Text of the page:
Emphasize the Positive When Talking to Children About Returning to SchoolFriday, August 24, 2007
"Taking time to talk with and listen to children about the upcoming school year is one of the best ways parents can help them make the transition to school life," says David Smith, PhD, clinical child psychologist in the Division of Developmental and Behavioral Pediatrics of Cincinnati Children's Hospital Medical Center.
Dr. Smith advises parents to begin talking about school a couple weeks before it starts, and to listen closely for their children's fears or concerns. "Make sure there's good communication," he says.
How parents talk to their children, as well as what they say, are both important. Parents should catch the moment when fears or worries are expressed, and empathize by saying something like, "It sounds like you're kind of worried about this next year," Dr. Smith advises. He also says that parents should reassure children that the parents will be there to help them.
Preschoolers and kindergartners need to know what will happen
"For preschoolers and kindergartners who are anxious about going to school for the first time, parent should try some 'desensitization,'" Dr. Smith says. He suggests the parents help their children adjust by taking their children to visit their school, playing on the school's playground, meeting their teacher and talking about what happens in a school day. Parents can also choose children's books about school life to help their child understand what to expect in school. "It's called bibliotherapy -- reading books for the purpose of helping to get into their minds the social story about what can be expected," Dr. Smith says.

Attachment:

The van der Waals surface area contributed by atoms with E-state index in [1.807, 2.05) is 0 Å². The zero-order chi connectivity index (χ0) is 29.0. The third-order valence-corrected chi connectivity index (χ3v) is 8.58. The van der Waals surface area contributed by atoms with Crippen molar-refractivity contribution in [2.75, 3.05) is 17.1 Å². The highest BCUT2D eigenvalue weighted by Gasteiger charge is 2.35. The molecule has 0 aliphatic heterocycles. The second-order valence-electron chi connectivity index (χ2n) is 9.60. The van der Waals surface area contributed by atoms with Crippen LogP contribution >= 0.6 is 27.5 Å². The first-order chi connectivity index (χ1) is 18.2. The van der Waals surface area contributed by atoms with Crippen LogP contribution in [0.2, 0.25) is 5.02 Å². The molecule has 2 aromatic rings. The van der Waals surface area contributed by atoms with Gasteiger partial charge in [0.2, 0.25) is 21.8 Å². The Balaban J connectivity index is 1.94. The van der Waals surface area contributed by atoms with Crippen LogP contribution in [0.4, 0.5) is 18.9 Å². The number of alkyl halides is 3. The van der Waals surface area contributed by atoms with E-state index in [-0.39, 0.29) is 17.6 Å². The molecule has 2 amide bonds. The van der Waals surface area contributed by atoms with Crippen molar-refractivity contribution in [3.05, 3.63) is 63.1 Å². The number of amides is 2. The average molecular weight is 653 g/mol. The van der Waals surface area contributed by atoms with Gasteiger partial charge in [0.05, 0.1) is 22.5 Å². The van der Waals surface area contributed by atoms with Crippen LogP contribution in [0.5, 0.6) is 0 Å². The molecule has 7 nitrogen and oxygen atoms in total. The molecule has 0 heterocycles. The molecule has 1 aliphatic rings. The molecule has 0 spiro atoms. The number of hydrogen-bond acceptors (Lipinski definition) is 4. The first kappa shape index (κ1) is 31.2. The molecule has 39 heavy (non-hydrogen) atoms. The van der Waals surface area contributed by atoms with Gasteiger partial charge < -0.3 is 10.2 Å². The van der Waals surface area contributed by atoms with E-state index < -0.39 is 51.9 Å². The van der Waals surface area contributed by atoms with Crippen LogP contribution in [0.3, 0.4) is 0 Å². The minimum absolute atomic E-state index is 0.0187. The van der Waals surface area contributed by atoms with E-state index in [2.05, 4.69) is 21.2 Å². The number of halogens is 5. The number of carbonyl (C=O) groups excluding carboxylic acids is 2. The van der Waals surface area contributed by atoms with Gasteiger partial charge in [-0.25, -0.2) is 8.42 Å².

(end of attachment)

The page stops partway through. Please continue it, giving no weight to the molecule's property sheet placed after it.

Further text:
"There even are some lovely books about kids who goof up," he says, citing Beverly Cleary's series on spunky "Ramona Quimby." In addition, television shows that help children learn about school basics, such as "Blues Clues," "Dora the Explorer" and "Sesame Street" can help young children become prepared for what they will learn at school. Some libraries may also carry the "Mr. Rogers'" series on going to school, which is an excellent set of shows devoted to the child who will soon enter school.
Tears inevitably will be part of younger children's return to school, but Dr. Smith advises parents to rely on teachers to comfort their children. "Teachers are pretty skilled at helping children make a good transition," he says. "Teachers are the ones who should decide how long the parent remains. Usually when the parent leaves, the crying stops quickly." If crying continues for more than a few days, parents may want to tuck some small tokens into their children's backpacks, such as photos of the family or parents.
Older children respond to new beginnings
For elementary school children, Dr. Smith advises making returning to school something special. "Take them shopping for new school clothes," he suggests. An outing to buy new school supplies also can be fun. Even if school supply lists include specific items, parents should allow children some freedom to buy something they want, such as a particularly cool pencil pack, he says.
With older children and teens, parents should emphasize that going back to school is a new beginning. "If there were some trials from the prior year, rather than encouraging negative thinking, talk about how it will be a new teacher, a new set of things to learn and, likely, new friends," Dr. Smith says. The notion of a fresh start is usually appealing to children, and can help neutralize bad feelings about school.